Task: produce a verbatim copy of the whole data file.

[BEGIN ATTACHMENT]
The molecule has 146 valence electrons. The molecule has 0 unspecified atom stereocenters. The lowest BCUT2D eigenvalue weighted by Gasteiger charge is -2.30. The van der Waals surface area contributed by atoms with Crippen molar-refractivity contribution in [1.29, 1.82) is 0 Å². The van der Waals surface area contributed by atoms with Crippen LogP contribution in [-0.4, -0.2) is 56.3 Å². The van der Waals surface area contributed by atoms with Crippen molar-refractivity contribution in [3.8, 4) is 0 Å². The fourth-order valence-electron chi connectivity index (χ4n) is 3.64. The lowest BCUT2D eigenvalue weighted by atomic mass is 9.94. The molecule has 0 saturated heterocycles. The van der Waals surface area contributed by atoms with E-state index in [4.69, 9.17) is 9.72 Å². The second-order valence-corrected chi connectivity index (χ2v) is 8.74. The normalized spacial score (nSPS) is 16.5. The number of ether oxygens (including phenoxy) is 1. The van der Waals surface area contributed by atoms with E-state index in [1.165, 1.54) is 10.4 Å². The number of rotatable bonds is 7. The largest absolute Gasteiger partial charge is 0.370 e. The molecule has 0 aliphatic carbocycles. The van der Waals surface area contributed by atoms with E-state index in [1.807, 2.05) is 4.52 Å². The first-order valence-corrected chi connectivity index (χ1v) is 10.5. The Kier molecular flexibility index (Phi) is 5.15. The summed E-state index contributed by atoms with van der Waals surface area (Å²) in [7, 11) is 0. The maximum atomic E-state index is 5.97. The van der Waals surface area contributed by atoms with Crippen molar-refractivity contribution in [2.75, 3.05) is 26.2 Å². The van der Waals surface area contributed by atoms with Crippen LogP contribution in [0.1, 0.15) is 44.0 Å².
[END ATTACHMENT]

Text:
The molecule has 146 valence electrons. The molecule has 0 unspecified atom stereocenters. The lowest BCUT2D eigenvalue weighted by Gasteiger charge is -2.30. The van der Waals surface area contributed by atoms with Crippen molar-refractivity contribution in [1.29, 1.82) is 0 Å². The van der Waals surface area contributed by atoms with Crippen LogP contribution in [-0.4, -0.2) is 56.3 Å². The van der Waals surface area contributed by atoms with Crippen molar-refractivity contribution in [3.8, 4) is 0 Å². The fourth-order valence-electron chi connectivity index (χ4n) is 3.64. The lowest BCUT2D eigenvalue weighted by atomic mass is 9.94. The molecule has 0 saturated heterocycles. The van der Waals surface area contributed by atoms with E-state index in [4.69, 9.17) is 9.72 Å². The second-order valence-corrected chi connectivity index (χ2v) is 8.74. The normalized spacial score (nSPS) is 16.5. The number of ether oxygens (including phenoxy) is 1. The van der Waals surface area contributed by atoms with E-state index in [1.165, 1.54) is 10.4 Å². The number of rotatable bonds is 7. The largest absolute Gasteiger partial charge is 0.370 e. The molecule has 0 aliphatic carbocycles. The van der Waals surface area contributed by atoms with E-state index in [1.807, 2.05) is 4.52 Å². The first-order valence-corrected chi connectivity index (χ1v) is 10.5. The Kier molecular flexibility index (Phi) is 5.15. The summed E-state index contributed by atoms with van der Waals surface area (Å²) in [7, 11) is 0. The maximum atomic E-state index is 5.97. The van der Waals surface area contributed by atoms with Crippen molar-refractivity contribution in [2.75, 3.05) is 26.2 Å². The van der Waals surface area contributed by atoms with Crippen LogP contribution in [0.1, 0.15) is 44.0 Å².